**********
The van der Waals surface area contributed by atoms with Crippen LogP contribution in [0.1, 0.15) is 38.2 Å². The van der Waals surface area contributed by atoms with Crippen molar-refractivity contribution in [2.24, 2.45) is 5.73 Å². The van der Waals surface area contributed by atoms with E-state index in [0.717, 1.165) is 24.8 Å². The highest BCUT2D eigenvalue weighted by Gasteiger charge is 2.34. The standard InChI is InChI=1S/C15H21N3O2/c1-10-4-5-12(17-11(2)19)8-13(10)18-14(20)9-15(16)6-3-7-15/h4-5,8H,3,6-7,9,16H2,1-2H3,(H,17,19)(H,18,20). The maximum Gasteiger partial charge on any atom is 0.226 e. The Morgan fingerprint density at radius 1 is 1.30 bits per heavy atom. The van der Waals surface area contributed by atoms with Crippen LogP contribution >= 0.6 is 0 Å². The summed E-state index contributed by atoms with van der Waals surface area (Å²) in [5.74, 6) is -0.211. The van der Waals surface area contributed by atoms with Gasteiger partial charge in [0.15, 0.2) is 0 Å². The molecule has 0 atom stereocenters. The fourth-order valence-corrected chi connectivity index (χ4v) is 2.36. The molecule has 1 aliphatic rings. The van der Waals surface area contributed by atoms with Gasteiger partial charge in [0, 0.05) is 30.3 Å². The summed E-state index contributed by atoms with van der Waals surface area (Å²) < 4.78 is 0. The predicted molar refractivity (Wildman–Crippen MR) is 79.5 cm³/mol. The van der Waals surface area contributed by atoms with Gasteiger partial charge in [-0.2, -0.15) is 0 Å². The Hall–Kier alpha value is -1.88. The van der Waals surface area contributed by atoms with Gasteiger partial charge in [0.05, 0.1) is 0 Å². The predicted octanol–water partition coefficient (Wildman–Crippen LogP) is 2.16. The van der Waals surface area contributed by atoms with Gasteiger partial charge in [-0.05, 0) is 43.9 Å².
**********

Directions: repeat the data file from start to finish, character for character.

The van der Waals surface area contributed by atoms with Crippen LogP contribution in [0.1, 0.15) is 38.2 Å². The van der Waals surface area contributed by atoms with Crippen molar-refractivity contribution in [2.24, 2.45) is 5.73 Å². The van der Waals surface area contributed by atoms with E-state index in [0.717, 1.165) is 24.8 Å². The highest BCUT2D eigenvalue weighted by Gasteiger charge is 2.34. The standard InChI is InChI=1S/C15H21N3O2/c1-10-4-5-12(17-11(2)19)8-13(10)18-14(20)9-15(16)6-3-7-15/h4-5,8H,3,6-7,9,16H2,1-2H3,(H,17,19)(H,18,20). The maximum Gasteiger partial charge on any atom is 0.226 e. The Morgan fingerprint density at radius 1 is 1.30 bits per heavy atom. The van der Waals surface area contributed by atoms with Crippen LogP contribution >= 0.6 is 0 Å². The summed E-state index contributed by atoms with van der Waals surface area (Å²) in [5.74, 6) is -0.211. The van der Waals surface area contributed by atoms with Gasteiger partial charge in [0.15, 0.2) is 0 Å². The molecule has 0 atom stereocenters. The fourth-order valence-corrected chi connectivity index (χ4v) is 2.36. The molecule has 1 aliphatic rings. The van der Waals surface area contributed by atoms with Gasteiger partial charge in [0, 0.05) is 30.3 Å². The summed E-state index contributed by atoms with van der Waals surface area (Å²) < 4.78 is 0. The predicted molar refractivity (Wildman–Crippen MR) is 79.5 cm³/mol. The van der Waals surface area contributed by atoms with Gasteiger partial charge in [-0.2, -0.15) is 0 Å². The Hall–Kier alpha value is -1.88. The van der Waals surface area contributed by atoms with Gasteiger partial charge in [0.05, 0.1) is 0 Å². The predicted octanol–water partition coefficient (Wildman–Crippen LogP) is 2.16. The van der Waals surface area contributed by atoms with Gasteiger partial charge in [-0.05, 0) is 43.9 Å².